Situational/Scenario – If you have no idea what the right answer is, you can try stalling, asking the interviewer for help, or just qualifying your response. For example, “Honestly, I am thinking of a few possible answers for the question. On the one hand, I feel like this might be the right response, but on the other hand, I can see a scenario where this might be the right approach. Which are you looking for?” or “Well, I must admit that I haven’t ever been faced with this particular situation, but I imagine I would handle it as follows….” Here are some examples of situational questions:

  • You’re at a site and discover an unreported SAE, what would you do?
  • You are performing a routine monitoring visit and discover that the site has enrolled a subject but forgot or improperly consented them, how would you handle this situation?

Assertive – I personally find this style offensive. Any employer that utilizes these tactics is likely not one that I am very interested in working for. After all, if they are a jerk in the interview, what is it going to be like on a daily basis or when it is time to sign your expense reports, or partner to work on your performance goals, etc. In any case, an assertive interviewer will treat you really nastily or act very cold/aloof to see if you will get nervous or flustered. I find brevity is key in these types of interviews and if there are long periods of silence, just sit calmly and pretend like you are unaffected. Be careful not to be too defensive – it is usually a trap to see if you can keep your cool under pressure. They might say something catty like:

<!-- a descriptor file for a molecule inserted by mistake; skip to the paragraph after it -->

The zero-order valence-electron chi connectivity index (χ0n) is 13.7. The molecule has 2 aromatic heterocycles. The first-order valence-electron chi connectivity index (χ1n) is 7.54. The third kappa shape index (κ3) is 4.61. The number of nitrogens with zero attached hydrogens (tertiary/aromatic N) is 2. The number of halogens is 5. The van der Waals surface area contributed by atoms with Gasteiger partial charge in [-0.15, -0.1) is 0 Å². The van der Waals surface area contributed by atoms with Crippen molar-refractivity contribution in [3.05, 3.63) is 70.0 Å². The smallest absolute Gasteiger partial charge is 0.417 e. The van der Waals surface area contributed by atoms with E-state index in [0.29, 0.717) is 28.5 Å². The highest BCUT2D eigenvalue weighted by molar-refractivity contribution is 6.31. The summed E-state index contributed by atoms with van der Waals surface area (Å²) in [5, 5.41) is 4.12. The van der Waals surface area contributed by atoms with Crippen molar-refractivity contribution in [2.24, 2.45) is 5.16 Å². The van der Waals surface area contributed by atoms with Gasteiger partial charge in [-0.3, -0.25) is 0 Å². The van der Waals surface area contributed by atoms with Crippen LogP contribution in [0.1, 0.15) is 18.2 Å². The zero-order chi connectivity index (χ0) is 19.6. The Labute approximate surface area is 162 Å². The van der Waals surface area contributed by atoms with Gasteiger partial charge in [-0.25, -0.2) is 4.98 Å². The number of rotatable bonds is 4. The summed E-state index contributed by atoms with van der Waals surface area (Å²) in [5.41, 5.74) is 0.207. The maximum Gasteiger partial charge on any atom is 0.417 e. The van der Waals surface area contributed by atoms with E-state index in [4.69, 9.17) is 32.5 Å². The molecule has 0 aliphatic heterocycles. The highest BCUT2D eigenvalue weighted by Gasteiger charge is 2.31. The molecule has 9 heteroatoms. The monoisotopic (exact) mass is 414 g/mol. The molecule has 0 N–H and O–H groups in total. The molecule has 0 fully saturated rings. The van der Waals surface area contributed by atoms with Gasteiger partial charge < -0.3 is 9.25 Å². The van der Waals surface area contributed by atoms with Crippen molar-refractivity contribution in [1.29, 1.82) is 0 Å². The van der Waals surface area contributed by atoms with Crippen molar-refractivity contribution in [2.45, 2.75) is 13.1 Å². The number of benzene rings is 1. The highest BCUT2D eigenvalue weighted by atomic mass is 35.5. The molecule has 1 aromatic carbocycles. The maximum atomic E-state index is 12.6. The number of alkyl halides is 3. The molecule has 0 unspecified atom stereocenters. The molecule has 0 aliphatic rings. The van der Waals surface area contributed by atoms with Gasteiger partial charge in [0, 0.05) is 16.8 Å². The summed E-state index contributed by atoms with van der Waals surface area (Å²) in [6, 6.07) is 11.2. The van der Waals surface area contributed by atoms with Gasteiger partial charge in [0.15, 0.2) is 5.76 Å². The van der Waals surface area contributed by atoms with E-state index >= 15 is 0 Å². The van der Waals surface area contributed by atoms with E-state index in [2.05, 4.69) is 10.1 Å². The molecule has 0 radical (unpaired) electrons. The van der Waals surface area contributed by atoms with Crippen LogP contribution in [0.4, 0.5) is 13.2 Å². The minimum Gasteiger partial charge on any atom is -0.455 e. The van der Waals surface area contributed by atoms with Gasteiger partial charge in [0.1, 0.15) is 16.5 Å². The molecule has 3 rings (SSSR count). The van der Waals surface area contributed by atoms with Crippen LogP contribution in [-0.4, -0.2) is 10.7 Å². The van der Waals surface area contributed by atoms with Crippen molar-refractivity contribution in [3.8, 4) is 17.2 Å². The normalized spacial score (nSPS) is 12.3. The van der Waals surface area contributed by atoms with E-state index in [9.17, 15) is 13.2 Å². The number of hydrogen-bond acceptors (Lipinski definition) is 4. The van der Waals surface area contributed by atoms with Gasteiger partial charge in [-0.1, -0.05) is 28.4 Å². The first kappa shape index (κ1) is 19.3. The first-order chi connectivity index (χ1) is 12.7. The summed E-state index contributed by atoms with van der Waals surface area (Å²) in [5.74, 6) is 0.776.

• It sounds like you don’t have a lot of experience with [insert something rude here], what makes you think you can do this job?
  • I have a lot of other more qualified candidates, why should I hire you?

Structured – This interview is basically just like a test and you need to pass to make it to the next round. It is a typical style for CROs (where many different people perform new candidate interviews but then need to assess all applicants against the same standards) or for first-round interviewers. Essentially, the interviewer is looking for a specific answer, and once you say the magic word or list the 3 bullets they are looking for, they will move on to the next question. It is fine to ask how you are doing if you are feeling nervous along the way – they will probably find it endearing rather than count that against you (they probably suffered through the same type of interview when they were hired).